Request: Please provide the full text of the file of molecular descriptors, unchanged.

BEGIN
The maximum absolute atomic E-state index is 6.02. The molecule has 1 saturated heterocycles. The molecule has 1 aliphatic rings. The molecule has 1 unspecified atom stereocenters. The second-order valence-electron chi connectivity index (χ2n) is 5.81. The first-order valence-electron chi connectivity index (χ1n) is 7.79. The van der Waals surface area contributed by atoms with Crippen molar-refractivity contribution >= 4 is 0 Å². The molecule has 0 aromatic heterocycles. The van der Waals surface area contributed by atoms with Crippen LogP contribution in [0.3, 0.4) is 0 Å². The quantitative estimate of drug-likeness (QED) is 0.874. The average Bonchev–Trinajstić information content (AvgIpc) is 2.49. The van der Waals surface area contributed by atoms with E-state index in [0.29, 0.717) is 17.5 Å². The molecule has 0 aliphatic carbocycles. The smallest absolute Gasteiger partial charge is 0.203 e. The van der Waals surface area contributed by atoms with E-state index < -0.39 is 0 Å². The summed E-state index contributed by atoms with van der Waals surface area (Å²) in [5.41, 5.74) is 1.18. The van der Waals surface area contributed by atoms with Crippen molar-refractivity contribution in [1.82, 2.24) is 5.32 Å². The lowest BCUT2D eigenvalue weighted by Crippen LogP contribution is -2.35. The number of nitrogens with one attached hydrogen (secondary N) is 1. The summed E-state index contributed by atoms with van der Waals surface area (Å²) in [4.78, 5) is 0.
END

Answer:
The maximum absolute atomic E-state index is 6.02. The molecule has 1 saturated heterocycles. The molecule has 1 aliphatic rings. The molecule has 1 unspecified atom stereocenters. The second-order valence-electron chi connectivity index (χ2n) is 5.81. The first-order valence-electron chi connectivity index (χ1n) is 7.79. The van der Waals surface area contributed by atoms with Crippen molar-refractivity contribution >= 4 is 0 Å². The molecule has 0 aromatic heterocycles. The van der Waals surface area contributed by atoms with Crippen LogP contribution in [0.3, 0.4) is 0 Å². The quantitative estimate of drug-likeness (QED) is 0.874. The average Bonchev–Trinajstić information content (AvgIpc) is 2.49. The van der Waals surface area contributed by atoms with E-state index in [0.29, 0.717) is 17.5 Å². The molecule has 0 aliphatic carbocycles. The smallest absolute Gasteiger partial charge is 0.203 e. The van der Waals surface area contributed by atoms with E-state index < -0.39 is 0 Å². The summed E-state index contributed by atoms with van der Waals surface area (Å²) in [5.41, 5.74) is 1.18. The van der Waals surface area contributed by atoms with Crippen molar-refractivity contribution in [1.82, 2.24) is 5.32 Å². The lowest BCUT2D eigenvalue weighted by Crippen LogP contribution is -2.35. The number of nitrogens with one attached hydrogen (secondary N) is 1. The summed E-state index contributed by atoms with van der Waals surface area (Å²) in [4.78, 5) is 0.